The staff were brilliant...even the cleaning ladies were cheerful and smiley though one of the male cleaners on the ICU ward regaled me with a long...very long...story about the gospel singing group he belonged to...I was half expecting him to break into song but he didn't.

My Consultant...doesn't that sound grand altogether...was as mad as a box of wet cats...she looks about thirty and drips with necklaces and bangles...beautifully dressed and smelling of terribly expensive perfume, she'd hurl herself onto my bed and peer closely at me while patting my arm and telling me I'd been really ill...her minions were two drop dead handsome Black men...I tended to be dribbling over them rather than listening to a word Katherine said...they never said much, probably because they couldn't get a word in edge ways.

Then there was a Roger...a proper Dubliner with an accent you could cut cheese with...Roger was the chief physiotherapist who patiently walked at snails pace up and down the corridors while I struggled to stay reasonably upright and not keel over. My first meeting with Roger was when he folded my bed in half and sort of squashed me inside it...to clear the lungs he said. I just thought he was a sadist.

One of the night nurses on the ICU stands out for her lovely kindly manner...it was she, another Katherine, who made me toast and tea in the middle of the night and then chattered away happily until I'd eaten it all. It was all part of a cunning plan to get me to eat of course but she turned it into a treat instead of force feeding...

Everyone on the ICU wears scrubs...it's impossible to tell who is a nurse and who is a consultant surgeon 'cos they all look exactly the same apart from Nick who wore a different sort of a uniform to indicate he was in overall charge. All the men wear their heads almost shaved so they all look much alike anyway...apart from one Black man who had dreads tied back with ribbons...and most of the women wore their hair in ponytails...I gave up with trying to remember names in the end.

Once on the ordinary ward it was much easier to tell who was who...and they wore their name tags as well so I could always resort to peering at their bosoms...there weren't any male nurses on the ordinary ward. There was one student nurse who chose me every time she had to try out a new procedure...probably because I didn't much mind and she was always under supervision anyway. One day she had to give me the 'tummy injection' which is to prevent blood clotting...she asked me some time later was it alright? I told her it was bleeding terribly...poor girl nearly fainted with fright so I had to hastily tell her I was teasing is all...she told the Staff nurse who immediately told everyone else...they thought it hilarious...poor Cara didn't.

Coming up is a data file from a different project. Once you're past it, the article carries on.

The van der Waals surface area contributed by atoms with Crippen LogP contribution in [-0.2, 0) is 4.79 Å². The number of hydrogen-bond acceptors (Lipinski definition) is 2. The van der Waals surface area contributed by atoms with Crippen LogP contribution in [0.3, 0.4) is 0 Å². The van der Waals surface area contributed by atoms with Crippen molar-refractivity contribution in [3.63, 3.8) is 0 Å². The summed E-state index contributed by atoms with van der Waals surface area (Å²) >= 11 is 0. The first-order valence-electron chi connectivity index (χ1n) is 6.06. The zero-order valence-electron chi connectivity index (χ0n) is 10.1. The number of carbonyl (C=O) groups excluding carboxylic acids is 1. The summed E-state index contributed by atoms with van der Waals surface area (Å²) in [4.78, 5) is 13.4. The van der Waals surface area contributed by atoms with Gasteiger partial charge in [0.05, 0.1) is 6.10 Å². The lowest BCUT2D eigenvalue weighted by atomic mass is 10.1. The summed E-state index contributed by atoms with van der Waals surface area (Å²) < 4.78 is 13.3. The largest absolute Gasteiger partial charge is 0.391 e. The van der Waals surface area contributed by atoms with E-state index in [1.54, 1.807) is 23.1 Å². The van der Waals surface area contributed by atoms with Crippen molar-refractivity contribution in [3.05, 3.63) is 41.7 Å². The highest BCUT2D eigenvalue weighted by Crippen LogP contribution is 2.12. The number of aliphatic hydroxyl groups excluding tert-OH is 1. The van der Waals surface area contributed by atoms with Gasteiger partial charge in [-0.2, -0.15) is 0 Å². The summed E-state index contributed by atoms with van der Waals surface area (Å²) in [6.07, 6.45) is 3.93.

The porters play a hugely important role of course...taking patients here and there and with an endless stream of patter, they work incredibly hard and are unfailingly cheerful. I'd progressed to walking on my own and had got as far as Cardiac Care one afternoon when a shout from the other end of the corridor announced the arrival of a porter pushing a wheel chair as though his life depended upon it while waving frantically at me...apparently he'd been told I'd gone awol and was due for a chest x-ray...now this minute.

He began by telling me I came from bandit country...something I heard several times when asked where I hailed from...then we went in the lift with about a dozen people and he began to tell a long story about his parents... everytime he mentioned either his Mam or his Da he had to cross himself and say God rest them...that wasn't too bad in the lift but while we were whizzing up and down corridors to the x-ray dept it took twice as long as it need have done what with all the God rest thems and the crossing himself.

Among the usual people you'd expect to see roaming about the corridors and wards were the priests...one was little and ancient and paid me no heed at all...the other,Father Joe, was tall and gaunt and looked as though he ought to be in a film about Ireland in the '50's...he'd look longingly in my direction every time he came on the ward but stopped short of offering me communion which entailed him fishing about in his pocket for a plastic bag containing some communion wafers and doling them out to anyone who wasn't actually comotose...didn't even say a prayer either which I thought was a bit off but the ladies didn't appear to mind.

I'd better stop before you all begin to yawn...